Edward Thomas' 'Romanticism'

Brooks, Martin (2020) Edward Thomas' 'Romanticism'. PhD thesis, University of Nottingham.

[img] PDF (Thesis - as examined) - Repository staff only - Requires a PDF viewer such as GSview, Xpdf or Adobe Acrobat Reader
Download (1MB)


This is a thesis about the links between Edward Thomas’ (1878-1917) criticism and his poetry. It identifies two major strands of Thomas’ criticism which inform his poetry: his critical ideas of what different Romantic-period poets had accomplished; and his specifically late nineteenth- and early twentieth-century ‘Romantic’ literary theory of what poetry ought to be. In doing so, this thesis is the first to demonstrate the importance these parts of Thomas’ criticism have to his practice as a poet. It demonstrates how they enabled Thomas to develop the particular ideas of what poetry is and does which make him distinctive among early twentieth-century poets.

This thesis is in four chapters. Chapter One sketches the critical background to the thesis. It documents the longstanding critical debate of how Thomas’ poetry might fit within narratives of Modernism and Romantic-period poetry and then proceeds to outline the cultural links which make Thomas’ literary theory ‘Romantic’. Three subsequent chapters each focus on the links between Thomas’ criticism of a different Romantic-period poet, his own poetry, and the wider context of late nineteenth- and early twentieth-century poetry. Chapter Two discusses Thomas’ work on and after Samuel Taylor Coleridge (1772-1834). It shows how Thomas’ unique critical approach to Coleridge forms a part of his own poetry which distances him from poets who became associated with Modernism and from other early twentieth-century writers whose jingoistic attitudes were amplified by the First World War. Chapter Three concerns connections between Thomas’ poetry and his criticism on Percy Bysshe Shelley (1792-1822). It shows that Thomas used his writing on Shelley to work out a theory of how poets should use symbols in their work. It explores how Thomas’ subsequent use of this theory in his own poetry differentiates him from French Symbolist poets and their anglophone admirers. The fourth chapter discusses the impact of Thomas’ criticism of John Keats (1795-1821) on how his own poetry represents individuals losing their identities. The chapter shows that Thomas’ uniqueness as a Keats critic generated the critical positions that differentiate his poetry from how some key Modernist poets were depicting individual identity as unstable. In using these four chapters to explore Thomas’ poetry in relation to his criticism and literary theory, this thesis provides a new account of his complex connections to the development of English poetry in the late nineteenth and early twentieth centuries.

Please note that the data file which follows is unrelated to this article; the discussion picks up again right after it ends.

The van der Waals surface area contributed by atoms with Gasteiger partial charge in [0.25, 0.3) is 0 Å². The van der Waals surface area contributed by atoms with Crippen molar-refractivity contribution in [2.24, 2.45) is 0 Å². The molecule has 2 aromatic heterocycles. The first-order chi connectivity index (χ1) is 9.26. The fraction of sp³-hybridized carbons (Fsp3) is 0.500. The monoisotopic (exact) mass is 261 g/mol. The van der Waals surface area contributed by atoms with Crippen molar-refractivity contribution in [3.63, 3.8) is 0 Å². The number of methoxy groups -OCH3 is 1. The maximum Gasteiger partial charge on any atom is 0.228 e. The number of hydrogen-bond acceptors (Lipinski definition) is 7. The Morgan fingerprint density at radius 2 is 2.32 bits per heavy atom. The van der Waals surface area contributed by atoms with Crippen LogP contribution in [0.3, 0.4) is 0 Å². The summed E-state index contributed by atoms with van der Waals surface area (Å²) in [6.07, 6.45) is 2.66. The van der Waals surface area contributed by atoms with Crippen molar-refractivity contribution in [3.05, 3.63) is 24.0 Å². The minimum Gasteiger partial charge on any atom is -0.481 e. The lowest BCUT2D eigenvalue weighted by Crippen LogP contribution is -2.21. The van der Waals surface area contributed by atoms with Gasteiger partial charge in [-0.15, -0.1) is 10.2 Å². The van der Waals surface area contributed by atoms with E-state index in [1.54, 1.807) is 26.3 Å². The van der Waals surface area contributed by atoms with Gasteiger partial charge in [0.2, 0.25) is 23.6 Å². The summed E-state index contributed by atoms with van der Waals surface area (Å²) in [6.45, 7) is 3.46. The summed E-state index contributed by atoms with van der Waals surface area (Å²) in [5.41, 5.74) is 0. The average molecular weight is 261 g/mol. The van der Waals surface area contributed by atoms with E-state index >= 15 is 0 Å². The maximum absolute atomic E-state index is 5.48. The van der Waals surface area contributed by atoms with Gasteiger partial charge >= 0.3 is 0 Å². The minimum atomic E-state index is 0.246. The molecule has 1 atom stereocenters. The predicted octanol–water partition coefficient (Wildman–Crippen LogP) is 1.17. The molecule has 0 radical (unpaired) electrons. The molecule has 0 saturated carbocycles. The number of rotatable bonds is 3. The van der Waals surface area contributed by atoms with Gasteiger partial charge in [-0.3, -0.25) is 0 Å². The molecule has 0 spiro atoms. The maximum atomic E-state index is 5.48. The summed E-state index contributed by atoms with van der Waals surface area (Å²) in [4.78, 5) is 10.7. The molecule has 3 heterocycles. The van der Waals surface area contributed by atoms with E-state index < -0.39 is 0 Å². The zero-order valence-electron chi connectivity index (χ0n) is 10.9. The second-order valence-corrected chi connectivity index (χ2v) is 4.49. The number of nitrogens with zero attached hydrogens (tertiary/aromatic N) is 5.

Item Type: Thesis (University of Nottingham only) (PhD)
Supervisors: Pratt, Lynda
Davison, Sarah
Rawlinson, Mark
Keywords: edward thomas (3 March 1878 – 9 April 1917), romanticism
Subjects: P Language and literature > PR English literature
Faculties/Schools: UK Campuses > Faculty of Arts > School of English
Item ID: 59853
Depositing User: Brooks, Martin
Date Deposited: 31 Jul 2020 04:40
Last Modified: 31 Jul 2020 04:40
URI: https://eprints.nottingham.ac.uk/id/eprint/59853

Actions (Archive Staff Only)

Edit View Edit View